The Great Escape vehicle
Tested: Frontline Adventurer
Review and photos: Paddy McCann
Since the advent of the original VW Kombi, having a camper van as a second vehicle has been the dream of many Aussie families. And why not? You get the luxury of a reserve set of wheels in the garage and a great escape vehicle for holidays and weekends away.
Of course, the downside in the past has been the bulk of the van. Fine for leisure trips, but not very zippy or much fun for a quick dash across town.
But times have changed. The Powerful 132kw diesel engine in the latest VW T5 drives so well, you have to pinch yourself to remember you’re actually getting around town in holiday garb.
Frontline Camper Conversion’s Peter Farrugia and and Jeffery Verhagen have been designing and building camper conversions in Sydney since 1987.
Today they focus on three base vehicles the Toyota Hiace, Landcruiser and VW.
The VW T5 is more “car like” due to the out front engine and this translates to a vehicle that is just a little bit nicer on the road. It also has a walk through cab which is brilliant and the front passenger seat also swivels to face the rear, adding to the usable space in the vehicle when camping.
Frontline offer four different layouts in the VW T5, the Freedom, the Adventurer, the Vacationer and the Avalon.
The Adventurer is one of their best sellers due to the addition of a rear bench seat and the fact that the vehicle is fitted with four seat belts, making it popular with families.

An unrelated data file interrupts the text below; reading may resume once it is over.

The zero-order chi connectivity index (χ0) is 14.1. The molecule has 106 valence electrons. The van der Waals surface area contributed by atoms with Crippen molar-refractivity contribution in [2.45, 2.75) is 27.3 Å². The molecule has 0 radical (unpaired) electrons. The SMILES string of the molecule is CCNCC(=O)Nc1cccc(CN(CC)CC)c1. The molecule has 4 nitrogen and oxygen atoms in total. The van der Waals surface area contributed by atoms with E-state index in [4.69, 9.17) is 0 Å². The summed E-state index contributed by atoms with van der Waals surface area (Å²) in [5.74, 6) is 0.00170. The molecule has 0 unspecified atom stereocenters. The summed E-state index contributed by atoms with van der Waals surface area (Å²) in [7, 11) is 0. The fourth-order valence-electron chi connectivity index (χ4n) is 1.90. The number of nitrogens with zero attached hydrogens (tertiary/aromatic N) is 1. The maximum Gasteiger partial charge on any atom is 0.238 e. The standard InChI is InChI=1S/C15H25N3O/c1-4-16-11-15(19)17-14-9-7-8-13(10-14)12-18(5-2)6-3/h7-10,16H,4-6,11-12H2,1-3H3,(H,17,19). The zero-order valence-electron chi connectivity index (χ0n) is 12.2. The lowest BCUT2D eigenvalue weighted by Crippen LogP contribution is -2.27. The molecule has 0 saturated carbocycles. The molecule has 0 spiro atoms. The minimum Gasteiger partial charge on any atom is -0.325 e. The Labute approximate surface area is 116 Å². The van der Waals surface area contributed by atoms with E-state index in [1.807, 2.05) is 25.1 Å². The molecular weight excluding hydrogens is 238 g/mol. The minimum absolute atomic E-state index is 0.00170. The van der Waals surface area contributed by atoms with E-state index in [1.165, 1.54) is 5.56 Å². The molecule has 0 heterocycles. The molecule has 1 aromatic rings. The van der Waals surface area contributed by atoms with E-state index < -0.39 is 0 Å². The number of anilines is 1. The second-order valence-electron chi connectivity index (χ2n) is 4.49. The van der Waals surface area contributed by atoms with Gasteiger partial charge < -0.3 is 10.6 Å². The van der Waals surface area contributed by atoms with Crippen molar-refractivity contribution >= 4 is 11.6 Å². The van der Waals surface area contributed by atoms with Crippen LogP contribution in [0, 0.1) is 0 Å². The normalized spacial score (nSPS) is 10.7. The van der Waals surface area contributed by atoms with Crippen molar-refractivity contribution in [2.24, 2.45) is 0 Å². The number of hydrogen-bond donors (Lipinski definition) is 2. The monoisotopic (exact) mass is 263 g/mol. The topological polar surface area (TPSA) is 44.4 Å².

Frontline Camper Conversions point of difference begins in the back of the vehicle and their approach to fitting the vans pop-top roof. From their very first pop-top campers back in the 1980s through to the current 2014 iteration, not a lot has changed in Frontline’s approach which is to create a robust, highly usable, value packed camper that is as affordable as possible without sacrificing quality.
For example, Frontline still opt for the full pop-top rather than the tilt style of many European vans and in the T5, the top is completely seamless with the look of the van underpinnings right down to an exact match on the paint. (not sure what underpinnings are?)
Frontline even takes the trouble to disassemble and colour match paint the Fiama awning that they optionally offer with all Frontline campers. This attention to detail is typical of Peter and his teams commitment to quality and there is no denying that the final finish reflects the extra effort.
Our test vehicle took the custom camper look a step further with a black and orange colour scheme, extending to the custom wheels and chunky all terrain tyres.
Around the vehicle, the air ventilation grills, 240v power plug and even the water inlet have been painted a gloss black. The overall look is very striking and it makes you realise how sophisticated Frontline production technology has become in recent years. This vehicle looks like it came in one piece straight from the VW factory.
In the back, the general layout to around the van’s midway point is consistent throughout the Frontline T5 range. There is a sink plus bench space directly behind the driving seat with a compressor driven two-way (12v / 240v) fridge below.
Out the back
Behind the passenger seat, there is a swing out cupboard which houses an ever-reliable mentholated spirits cooker. Peter says they moved away from LPG cookers and gas lit refrigerators several years ago with the gain of more space, reliability and safety.